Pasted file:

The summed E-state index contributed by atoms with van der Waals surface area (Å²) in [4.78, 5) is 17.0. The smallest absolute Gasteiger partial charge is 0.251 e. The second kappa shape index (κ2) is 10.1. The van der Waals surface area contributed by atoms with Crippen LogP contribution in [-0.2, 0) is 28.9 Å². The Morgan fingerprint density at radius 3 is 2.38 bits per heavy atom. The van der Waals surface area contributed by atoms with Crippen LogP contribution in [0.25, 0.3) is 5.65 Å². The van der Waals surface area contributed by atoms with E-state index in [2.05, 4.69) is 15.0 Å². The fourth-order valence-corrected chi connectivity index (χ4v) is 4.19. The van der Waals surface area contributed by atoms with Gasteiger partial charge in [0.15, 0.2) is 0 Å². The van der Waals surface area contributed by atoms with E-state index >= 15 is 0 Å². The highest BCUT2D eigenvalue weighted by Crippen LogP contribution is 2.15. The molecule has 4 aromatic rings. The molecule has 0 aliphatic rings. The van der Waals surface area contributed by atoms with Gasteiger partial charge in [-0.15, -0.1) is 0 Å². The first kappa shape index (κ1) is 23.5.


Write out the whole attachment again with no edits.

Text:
The summed E-state index contributed by atoms with van der Waals surface area (Å²) in [4.78, 5) is 17.0. The smallest absolute Gasteiger partial charge is 0.251 e. The second kappa shape index (κ2) is 10.1. The van der Waals surface area contributed by atoms with Crippen LogP contribution in [-0.2, 0) is 28.9 Å². The Morgan fingerprint density at radius 3 is 2.38 bits per heavy atom. The van der Waals surface area contributed by atoms with Crippen LogP contribution in [0.25, 0.3) is 5.65 Å². The van der Waals surface area contributed by atoms with E-state index in [2.05, 4.69) is 15.0 Å². The fourth-order valence-corrected chi connectivity index (χ4v) is 4.19. The van der Waals surface area contributed by atoms with Gasteiger partial charge in [0.15, 0.2) is 0 Å². The van der Waals surface area contributed by atoms with E-state index >= 15 is 0 Å². The highest BCUT2D eigenvalue weighted by Crippen LogP contribution is 2.15. The molecule has 4 aromatic rings. The molecule has 0 aliphatic rings. The van der Waals surface area contributed by atoms with Gasteiger partial charge in [-0.15, -0.1) is 0 Å². The first kappa shape index (κ1) is 23.5.